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Heller McAlpin

Heller McAlpin is a New York-based critic who reviews books regularly for NPR.org, The Los Angeles Times, The Washington Post, The Christian Science Monitor, The San Francisco Chronicle and other publications.

Reading may not be the opiate of the masses, but it sure is my anti-anxiety elixir of choice. Whether you're quaking in fear of the dreaded coronavirus (as I was), relieved to be recovering from it (as I am), or worried about the world and feeling restlessly cooped up (as we all are), here are a trio of delightful new books that can transport you to a happier place for hours at a time.

Anne Tyler's latest novel is heartwarming balm for jangled nerves. Once again, she burrows so convincingly into the quotidian details of her main character's life, home, and head that you have to wonder if she's some sort of Alexa-gone-rogue.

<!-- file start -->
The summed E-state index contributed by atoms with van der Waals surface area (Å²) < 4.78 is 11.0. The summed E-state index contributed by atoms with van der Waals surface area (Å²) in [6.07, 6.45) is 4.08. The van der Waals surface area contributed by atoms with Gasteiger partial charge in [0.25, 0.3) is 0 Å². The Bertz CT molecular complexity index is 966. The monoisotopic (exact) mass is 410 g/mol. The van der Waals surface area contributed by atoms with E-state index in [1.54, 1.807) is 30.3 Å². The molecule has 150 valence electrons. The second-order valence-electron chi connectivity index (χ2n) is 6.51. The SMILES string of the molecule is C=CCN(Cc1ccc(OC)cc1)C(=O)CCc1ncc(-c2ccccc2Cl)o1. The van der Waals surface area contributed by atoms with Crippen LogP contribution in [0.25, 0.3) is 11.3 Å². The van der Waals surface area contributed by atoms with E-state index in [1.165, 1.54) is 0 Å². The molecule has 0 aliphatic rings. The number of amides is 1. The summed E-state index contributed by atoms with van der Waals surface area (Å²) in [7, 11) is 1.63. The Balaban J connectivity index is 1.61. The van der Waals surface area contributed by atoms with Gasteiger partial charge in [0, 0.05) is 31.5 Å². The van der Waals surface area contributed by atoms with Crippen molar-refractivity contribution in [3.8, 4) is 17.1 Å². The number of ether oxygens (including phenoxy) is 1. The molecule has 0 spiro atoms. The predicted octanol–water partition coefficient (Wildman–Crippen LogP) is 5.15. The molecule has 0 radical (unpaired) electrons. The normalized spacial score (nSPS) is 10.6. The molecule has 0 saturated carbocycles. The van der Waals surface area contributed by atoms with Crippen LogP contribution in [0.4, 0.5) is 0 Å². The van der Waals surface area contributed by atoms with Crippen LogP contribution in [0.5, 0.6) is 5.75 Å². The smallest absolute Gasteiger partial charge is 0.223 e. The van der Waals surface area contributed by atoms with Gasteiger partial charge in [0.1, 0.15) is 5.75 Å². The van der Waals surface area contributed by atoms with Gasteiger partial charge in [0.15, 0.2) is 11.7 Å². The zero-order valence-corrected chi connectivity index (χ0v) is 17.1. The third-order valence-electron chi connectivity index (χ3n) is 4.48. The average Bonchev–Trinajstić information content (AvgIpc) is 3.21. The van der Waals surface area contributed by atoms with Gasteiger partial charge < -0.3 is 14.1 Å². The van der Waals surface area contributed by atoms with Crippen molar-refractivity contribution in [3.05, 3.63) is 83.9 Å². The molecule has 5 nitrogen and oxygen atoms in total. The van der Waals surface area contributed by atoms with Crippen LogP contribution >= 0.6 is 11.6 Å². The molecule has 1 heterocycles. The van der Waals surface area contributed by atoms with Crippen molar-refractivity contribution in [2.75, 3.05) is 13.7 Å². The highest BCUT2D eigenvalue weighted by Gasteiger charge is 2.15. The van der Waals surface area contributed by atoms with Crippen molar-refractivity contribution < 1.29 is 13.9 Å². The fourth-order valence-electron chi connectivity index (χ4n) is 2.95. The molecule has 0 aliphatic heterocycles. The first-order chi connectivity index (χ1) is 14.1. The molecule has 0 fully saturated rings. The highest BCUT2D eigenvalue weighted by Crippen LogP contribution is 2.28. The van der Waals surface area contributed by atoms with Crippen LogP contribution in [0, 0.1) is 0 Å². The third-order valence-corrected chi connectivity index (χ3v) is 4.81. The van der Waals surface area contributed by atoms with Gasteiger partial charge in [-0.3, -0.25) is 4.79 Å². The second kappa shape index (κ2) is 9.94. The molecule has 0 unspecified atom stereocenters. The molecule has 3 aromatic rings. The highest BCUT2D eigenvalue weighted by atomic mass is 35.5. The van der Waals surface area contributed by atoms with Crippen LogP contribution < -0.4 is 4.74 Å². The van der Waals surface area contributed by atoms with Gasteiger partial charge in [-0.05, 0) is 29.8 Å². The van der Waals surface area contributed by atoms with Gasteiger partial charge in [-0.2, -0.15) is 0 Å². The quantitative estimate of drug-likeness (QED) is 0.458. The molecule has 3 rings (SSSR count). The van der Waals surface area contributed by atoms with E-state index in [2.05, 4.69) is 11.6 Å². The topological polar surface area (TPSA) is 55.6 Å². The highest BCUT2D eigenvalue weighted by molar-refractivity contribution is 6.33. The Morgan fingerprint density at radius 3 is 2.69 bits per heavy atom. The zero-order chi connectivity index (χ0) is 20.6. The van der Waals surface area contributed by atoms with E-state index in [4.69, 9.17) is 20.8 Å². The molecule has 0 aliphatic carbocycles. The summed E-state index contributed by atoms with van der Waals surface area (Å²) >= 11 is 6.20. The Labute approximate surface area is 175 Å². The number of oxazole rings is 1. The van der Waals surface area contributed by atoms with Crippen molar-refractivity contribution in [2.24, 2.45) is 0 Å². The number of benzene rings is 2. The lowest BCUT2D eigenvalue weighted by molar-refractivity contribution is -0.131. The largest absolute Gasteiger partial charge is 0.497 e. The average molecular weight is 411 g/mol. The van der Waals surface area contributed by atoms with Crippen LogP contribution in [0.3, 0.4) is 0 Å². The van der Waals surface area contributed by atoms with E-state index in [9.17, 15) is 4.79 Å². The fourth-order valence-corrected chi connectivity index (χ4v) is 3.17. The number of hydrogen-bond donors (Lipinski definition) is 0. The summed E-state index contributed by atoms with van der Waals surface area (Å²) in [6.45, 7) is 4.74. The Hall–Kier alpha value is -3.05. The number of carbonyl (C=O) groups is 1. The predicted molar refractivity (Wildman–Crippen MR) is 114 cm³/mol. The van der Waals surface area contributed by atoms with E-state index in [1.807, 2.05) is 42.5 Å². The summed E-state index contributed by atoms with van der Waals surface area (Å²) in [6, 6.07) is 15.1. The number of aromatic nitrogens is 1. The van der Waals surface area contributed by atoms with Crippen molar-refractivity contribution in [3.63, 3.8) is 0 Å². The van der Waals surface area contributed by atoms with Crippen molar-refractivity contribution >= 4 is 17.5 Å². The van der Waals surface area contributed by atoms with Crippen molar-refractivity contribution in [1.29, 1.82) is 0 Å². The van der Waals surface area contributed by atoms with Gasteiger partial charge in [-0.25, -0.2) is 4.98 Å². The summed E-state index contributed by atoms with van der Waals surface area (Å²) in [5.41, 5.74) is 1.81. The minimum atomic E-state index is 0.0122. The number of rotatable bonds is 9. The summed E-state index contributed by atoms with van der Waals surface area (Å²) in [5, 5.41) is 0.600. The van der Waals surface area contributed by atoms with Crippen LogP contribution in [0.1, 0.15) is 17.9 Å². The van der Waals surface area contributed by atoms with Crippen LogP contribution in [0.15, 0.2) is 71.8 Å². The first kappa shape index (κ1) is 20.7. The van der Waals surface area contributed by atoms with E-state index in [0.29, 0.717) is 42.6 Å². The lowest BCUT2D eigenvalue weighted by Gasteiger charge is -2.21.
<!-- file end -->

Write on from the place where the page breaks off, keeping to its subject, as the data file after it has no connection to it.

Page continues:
Redhead by the Side of the Road has a lot going for it, beginning with its alluring title. But I'm not going to give away anything about that roadside presence except to say that the redhead is a lovely metaphor for the protagonist's inability to see clearly, which causes him to misread the relationships in his life.

Not surprisingly, in the wake of the #MeToo movement, there has been a spate of new novels exploring the long term damage of sexual abuse. In the past two years, predatory high school teachers have factored into two of the best of these — Kate Walbert's His Favorites and Susan Choi's Trust Exercise. Kate Elizabeth Russell's explosive debut now joins the line-up.

Lily King's new novel, her fifth, won't transport you to an exotic locale the way her last one did, but oh my, it's a good read. After Euphoria (2014), a richly researched and imagined tragic love triangle inspired by anthropologist Margaret Mead's life, King returns to her comfort zone: a distressed young woman finding her way in late 20th century New England.

Some people, my mother used to say, look for trouble. In her most personal book to date, Katie Roiphe — frequently a lightning rod for her inflammatory, unpopular stances on issues such as date rape — probes questions raised by the turbulence in her private and professional life.

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